They are the common denominator, as far as Wheeling resident Jennifer Prietsch is concerned. She’s been the general manager of the Macy’s at the Ohio Valley Mall for nearly a year after she and her husband, Mark, relocated from the Pittsburgh area to the Boury Lofts in downtown Wheeling, and it is her strong belief that if the brick-and-mortar retail industry is to survive, people must have fun with people.
“The biggest thing to a customer when they walk into our store is that they want to be serviced when they need it,” explained Prietsch, a member of the class of 1988 from Parkersburg High School. “What we offer at the Ohio Valley Mall is pretty much the same as what Macy’s sells at most of its locations, and that’s why my focus is on the experience a customer has with us.
“If we do not have a product a customer wants in stock, we can order it and have it here very quickly, but if they have a bad experience with us, it’s likely they won’t return any time soon,” she said. “I learned that lesson when I worked in cosmetics, and I have practiced that ever since.”
Following her Wood County high school days, Prietsch moved to Pittsburgh to further her education, and soon after acquiring her associate business degree from the Community College of Allegheny County, she began her retail career at Kaufmann’s in downtown Pittsburgh in 1992. She joined Macy’s in 2001, and once she became a mother of two, she began working Monday through Friday as a member of the Visual Department.
After dabbling with companies like Old Navy and Banana Republic, she returned to Macy’s amid budget cuts, and that meant she would once again re-invent her career to become an assistant store manager at Ross Park Mall. After relocating to Beaver County as the store manager, she guided the closure of the department store and became determined never to repeat that same duty.
“My goal is simply not to close the store at the Ohio Valley Mall, and we did pretty well last year, so it’s looking very positive,” Prietsch said. “We posted some of the best numbers at the mall, and we ended up No. 10 out of all of the Macy’s still in operation. My supervisors were very happy, but in my mind, this business is about people.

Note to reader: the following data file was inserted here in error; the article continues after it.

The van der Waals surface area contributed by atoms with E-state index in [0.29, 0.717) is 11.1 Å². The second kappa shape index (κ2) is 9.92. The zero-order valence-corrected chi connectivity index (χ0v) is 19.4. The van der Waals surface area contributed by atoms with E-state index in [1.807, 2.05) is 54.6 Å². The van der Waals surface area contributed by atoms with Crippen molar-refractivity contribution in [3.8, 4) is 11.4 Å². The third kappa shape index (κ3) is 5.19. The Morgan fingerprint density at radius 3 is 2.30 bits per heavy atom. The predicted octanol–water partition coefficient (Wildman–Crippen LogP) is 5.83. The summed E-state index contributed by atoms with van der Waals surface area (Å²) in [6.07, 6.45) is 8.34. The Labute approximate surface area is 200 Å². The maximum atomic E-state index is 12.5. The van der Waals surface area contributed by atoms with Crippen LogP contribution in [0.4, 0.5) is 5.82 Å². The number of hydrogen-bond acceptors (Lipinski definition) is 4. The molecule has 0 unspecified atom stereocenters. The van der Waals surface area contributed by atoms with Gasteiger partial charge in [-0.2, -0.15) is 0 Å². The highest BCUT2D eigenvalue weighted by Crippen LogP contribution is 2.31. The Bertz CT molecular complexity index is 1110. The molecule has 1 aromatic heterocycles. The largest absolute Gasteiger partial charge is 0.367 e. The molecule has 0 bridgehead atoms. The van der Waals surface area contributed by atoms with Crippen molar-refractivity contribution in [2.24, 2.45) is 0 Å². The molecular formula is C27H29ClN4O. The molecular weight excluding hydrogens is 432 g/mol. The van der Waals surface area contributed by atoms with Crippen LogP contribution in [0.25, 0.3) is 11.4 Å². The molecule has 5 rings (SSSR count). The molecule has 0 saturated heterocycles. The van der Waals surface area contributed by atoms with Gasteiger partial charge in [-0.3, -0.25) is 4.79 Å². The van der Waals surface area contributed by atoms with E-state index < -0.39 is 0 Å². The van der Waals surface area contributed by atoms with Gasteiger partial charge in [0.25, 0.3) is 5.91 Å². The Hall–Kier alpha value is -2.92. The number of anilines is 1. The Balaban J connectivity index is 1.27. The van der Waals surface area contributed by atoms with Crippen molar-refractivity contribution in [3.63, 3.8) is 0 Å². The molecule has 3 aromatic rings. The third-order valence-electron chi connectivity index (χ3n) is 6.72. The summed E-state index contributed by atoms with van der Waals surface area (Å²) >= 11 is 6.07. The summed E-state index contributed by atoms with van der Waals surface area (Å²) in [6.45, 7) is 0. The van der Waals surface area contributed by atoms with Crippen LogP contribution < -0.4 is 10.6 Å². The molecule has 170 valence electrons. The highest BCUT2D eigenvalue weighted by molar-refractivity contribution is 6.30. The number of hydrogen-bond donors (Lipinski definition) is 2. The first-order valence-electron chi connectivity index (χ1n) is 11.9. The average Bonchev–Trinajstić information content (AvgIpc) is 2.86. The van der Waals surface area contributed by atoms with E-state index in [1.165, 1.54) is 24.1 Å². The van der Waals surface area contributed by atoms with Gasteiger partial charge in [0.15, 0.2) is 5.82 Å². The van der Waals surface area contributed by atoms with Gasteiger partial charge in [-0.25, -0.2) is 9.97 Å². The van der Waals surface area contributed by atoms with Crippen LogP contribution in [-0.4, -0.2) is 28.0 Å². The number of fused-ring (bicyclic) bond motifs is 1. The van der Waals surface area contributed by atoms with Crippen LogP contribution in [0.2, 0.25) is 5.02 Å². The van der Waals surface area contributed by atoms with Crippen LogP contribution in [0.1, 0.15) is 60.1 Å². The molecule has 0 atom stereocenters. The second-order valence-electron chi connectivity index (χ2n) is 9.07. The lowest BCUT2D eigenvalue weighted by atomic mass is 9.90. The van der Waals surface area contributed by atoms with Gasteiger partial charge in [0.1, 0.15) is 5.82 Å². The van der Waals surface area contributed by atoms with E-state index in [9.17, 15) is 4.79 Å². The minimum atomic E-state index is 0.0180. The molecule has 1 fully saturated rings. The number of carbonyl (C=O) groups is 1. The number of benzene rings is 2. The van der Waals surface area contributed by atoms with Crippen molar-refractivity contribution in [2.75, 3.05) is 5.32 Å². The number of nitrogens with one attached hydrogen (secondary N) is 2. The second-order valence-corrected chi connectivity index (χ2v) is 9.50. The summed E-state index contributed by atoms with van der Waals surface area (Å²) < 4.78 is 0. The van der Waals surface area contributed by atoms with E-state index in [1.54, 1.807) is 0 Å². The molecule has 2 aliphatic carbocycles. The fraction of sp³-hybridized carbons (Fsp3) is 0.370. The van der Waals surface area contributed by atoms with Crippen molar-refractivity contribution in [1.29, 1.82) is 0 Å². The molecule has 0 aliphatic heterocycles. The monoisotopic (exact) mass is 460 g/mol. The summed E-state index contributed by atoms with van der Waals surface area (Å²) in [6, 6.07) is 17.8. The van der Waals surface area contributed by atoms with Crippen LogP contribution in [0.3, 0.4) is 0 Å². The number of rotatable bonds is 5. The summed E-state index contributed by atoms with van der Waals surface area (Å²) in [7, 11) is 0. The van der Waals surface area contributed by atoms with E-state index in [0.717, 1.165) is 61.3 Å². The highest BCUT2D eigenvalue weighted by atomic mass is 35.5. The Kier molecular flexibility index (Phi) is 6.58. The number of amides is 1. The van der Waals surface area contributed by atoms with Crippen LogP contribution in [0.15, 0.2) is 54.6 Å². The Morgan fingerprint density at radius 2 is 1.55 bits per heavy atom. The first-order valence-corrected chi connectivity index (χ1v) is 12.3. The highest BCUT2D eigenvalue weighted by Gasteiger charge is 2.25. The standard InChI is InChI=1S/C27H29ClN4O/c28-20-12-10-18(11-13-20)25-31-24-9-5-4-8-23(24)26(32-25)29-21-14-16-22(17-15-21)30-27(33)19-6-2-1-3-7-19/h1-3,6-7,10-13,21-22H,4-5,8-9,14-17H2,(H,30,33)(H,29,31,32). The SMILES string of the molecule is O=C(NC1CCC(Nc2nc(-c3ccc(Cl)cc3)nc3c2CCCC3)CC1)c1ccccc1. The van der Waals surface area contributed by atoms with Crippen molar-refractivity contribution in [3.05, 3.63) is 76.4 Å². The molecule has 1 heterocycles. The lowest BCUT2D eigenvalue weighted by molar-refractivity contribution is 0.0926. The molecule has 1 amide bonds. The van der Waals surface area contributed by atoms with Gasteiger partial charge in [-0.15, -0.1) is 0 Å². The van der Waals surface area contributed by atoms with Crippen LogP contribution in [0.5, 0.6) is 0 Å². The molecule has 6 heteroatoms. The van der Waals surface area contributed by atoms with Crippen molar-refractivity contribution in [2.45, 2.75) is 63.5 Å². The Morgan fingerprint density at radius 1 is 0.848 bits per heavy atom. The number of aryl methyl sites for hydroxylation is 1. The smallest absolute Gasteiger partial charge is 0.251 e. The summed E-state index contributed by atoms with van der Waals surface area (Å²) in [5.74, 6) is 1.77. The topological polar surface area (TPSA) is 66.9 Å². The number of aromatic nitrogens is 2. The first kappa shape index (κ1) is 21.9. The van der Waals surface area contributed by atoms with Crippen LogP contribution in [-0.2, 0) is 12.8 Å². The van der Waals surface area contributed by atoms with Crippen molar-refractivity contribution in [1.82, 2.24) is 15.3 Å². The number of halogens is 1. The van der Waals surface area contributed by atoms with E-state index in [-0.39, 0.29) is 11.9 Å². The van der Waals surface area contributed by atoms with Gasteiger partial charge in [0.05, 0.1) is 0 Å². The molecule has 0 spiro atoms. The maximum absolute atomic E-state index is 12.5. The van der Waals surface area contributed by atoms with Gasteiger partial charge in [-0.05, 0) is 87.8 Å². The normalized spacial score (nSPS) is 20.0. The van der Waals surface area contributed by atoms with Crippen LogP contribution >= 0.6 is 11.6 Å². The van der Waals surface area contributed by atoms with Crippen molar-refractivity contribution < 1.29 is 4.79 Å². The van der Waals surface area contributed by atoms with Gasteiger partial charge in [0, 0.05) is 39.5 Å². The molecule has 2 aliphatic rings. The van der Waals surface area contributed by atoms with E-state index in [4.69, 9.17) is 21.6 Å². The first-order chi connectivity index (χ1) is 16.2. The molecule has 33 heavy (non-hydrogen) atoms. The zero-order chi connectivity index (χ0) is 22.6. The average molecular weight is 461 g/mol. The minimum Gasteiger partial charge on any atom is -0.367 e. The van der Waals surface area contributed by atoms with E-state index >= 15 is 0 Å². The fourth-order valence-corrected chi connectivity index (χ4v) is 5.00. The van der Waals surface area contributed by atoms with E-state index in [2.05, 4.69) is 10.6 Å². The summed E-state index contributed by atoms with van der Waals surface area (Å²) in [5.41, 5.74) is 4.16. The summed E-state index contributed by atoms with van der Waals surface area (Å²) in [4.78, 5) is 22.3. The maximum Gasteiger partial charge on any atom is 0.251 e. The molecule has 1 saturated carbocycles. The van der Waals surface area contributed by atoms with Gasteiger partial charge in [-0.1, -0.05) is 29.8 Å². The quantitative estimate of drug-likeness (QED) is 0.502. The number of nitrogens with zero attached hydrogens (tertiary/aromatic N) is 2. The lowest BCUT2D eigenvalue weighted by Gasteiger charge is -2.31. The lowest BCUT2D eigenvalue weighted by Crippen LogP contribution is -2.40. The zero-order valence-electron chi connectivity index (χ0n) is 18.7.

“I see it this way; if my associates are happy, I know our customers are going to be happy,” she continued. “I believe being a part of this community is the key because if that’s the case, people will be more motivated to come into our store. That’s how I approach this business anyway.”
Brick and Mortar
At this time, Macy’s at the Ohio Valley Mall employs between 80-90 people, and then during the fiscal year’s fourth quarter, that number jumps to as many as 120. At least 60 percent of those workers are full-time with benefits, and the remainder of the workforce reports on a part-time basis.
“I spend a lot of my energy working with the team so I can explain my approach, but it’s really based on what customers have told me over the years about what’s most important to them when they are in our store,” Prietsch explained. “The associates have to understand that changes are taking place in the retail industry, and one of them is to provide even better service than before.
“I spent nearly two weeks in our shoe department just asking our customers about their thoughts about what’s available, and I asked them about what they would change in the department,” she continued. “I have also entertained focus groups with people from this area so I could collect their insight about what they would like to see us do, and I asked them to tell me about their best shopping experience in the last year. The feedback was tremendous, and that information traveled all the way to our corporate offices, and changes are being made based on it.”
A shopper at the Ohio Valley Mall’s Macy’s may not realize the store’s general manager was the employee who found that hard-to-find size, and that is because Prietsch spends as much as 60 percent of her long work days on the sales floor instead of being cooped up in her office.